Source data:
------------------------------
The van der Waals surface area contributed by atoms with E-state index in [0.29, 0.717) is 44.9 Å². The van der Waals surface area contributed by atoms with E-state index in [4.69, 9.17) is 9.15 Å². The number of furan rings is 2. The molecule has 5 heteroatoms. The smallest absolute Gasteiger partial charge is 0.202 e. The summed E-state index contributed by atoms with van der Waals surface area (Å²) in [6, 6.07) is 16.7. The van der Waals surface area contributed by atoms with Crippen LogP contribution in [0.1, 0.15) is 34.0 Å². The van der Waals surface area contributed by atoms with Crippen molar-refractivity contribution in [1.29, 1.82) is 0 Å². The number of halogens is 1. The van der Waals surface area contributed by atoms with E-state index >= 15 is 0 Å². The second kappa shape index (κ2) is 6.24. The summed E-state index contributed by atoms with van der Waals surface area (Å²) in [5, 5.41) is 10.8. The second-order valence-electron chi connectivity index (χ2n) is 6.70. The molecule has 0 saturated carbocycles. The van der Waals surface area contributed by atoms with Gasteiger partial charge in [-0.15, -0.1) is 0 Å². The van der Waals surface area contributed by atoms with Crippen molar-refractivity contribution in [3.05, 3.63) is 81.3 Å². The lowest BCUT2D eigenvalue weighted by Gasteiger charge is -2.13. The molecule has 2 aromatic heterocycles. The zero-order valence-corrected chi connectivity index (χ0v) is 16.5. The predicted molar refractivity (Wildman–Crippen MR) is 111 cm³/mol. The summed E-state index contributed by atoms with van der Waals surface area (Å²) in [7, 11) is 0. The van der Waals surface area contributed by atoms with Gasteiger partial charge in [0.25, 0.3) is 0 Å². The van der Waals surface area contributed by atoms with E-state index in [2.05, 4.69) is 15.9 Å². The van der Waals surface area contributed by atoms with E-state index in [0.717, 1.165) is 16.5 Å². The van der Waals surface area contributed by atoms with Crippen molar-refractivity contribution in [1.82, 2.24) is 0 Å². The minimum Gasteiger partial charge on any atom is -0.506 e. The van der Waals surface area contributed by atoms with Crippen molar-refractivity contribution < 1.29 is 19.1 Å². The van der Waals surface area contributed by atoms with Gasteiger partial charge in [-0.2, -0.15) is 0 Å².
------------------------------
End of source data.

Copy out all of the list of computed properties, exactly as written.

The van der Waals surface area contributed by atoms with E-state index in [0.29, 0.717) is 44.9 Å². The van der Waals surface area contributed by atoms with E-state index in [4.69, 9.17) is 9.15 Å². The number of furan rings is 2. The molecule has 5 heteroatoms. The smallest absolute Gasteiger partial charge is 0.202 e. The summed E-state index contributed by atoms with van der Waals surface area (Å²) in [6, 6.07) is 16.7. The van der Waals surface area contributed by atoms with Crippen LogP contribution in [0.1, 0.15) is 34.0 Å². The van der Waals surface area contributed by atoms with Crippen molar-refractivity contribution in [1.29, 1.82) is 0 Å². The number of halogens is 1. The van der Waals surface area contributed by atoms with E-state index >= 15 is 0 Å². The second kappa shape index (κ2) is 6.24. The summed E-state index contributed by atoms with van der Waals surface area (Å²) in [5, 5.41) is 10.8. The second-order valence-electron chi connectivity index (χ2n) is 6.70. The molecule has 0 saturated carbocycles. The van der Waals surface area contributed by atoms with Gasteiger partial charge in [-0.15, -0.1) is 0 Å². The van der Waals surface area contributed by atoms with Crippen molar-refractivity contribution in [3.05, 3.63) is 81.3 Å². The lowest BCUT2D eigenvalue weighted by Gasteiger charge is -2.13. The molecule has 2 aromatic heterocycles. The zero-order valence-corrected chi connectivity index (χ0v) is 16.5. The predicted molar refractivity (Wildman–Crippen MR) is 111 cm³/mol. The summed E-state index contributed by atoms with van der Waals surface area (Å²) in [7, 11) is 0. The van der Waals surface area contributed by atoms with Gasteiger partial charge in [0.25, 0.3) is 0 Å². The van der Waals surface area contributed by atoms with E-state index in [2.05, 4.69) is 15.9 Å². The van der Waals surface area contributed by atoms with E-state index in [0.717, 1.165) is 16.5 Å². The van der Waals surface area contributed by atoms with Crippen molar-refractivity contribution in [1.82, 2.24) is 0 Å². The minimum Gasteiger partial charge on any atom is -0.506 e. The van der Waals surface area contributed by atoms with Crippen molar-refractivity contribution < 1.29 is 19.1 Å². The van der Waals surface area contributed by atoms with Gasteiger partial charge in [-0.2, -0.15) is 0 Å².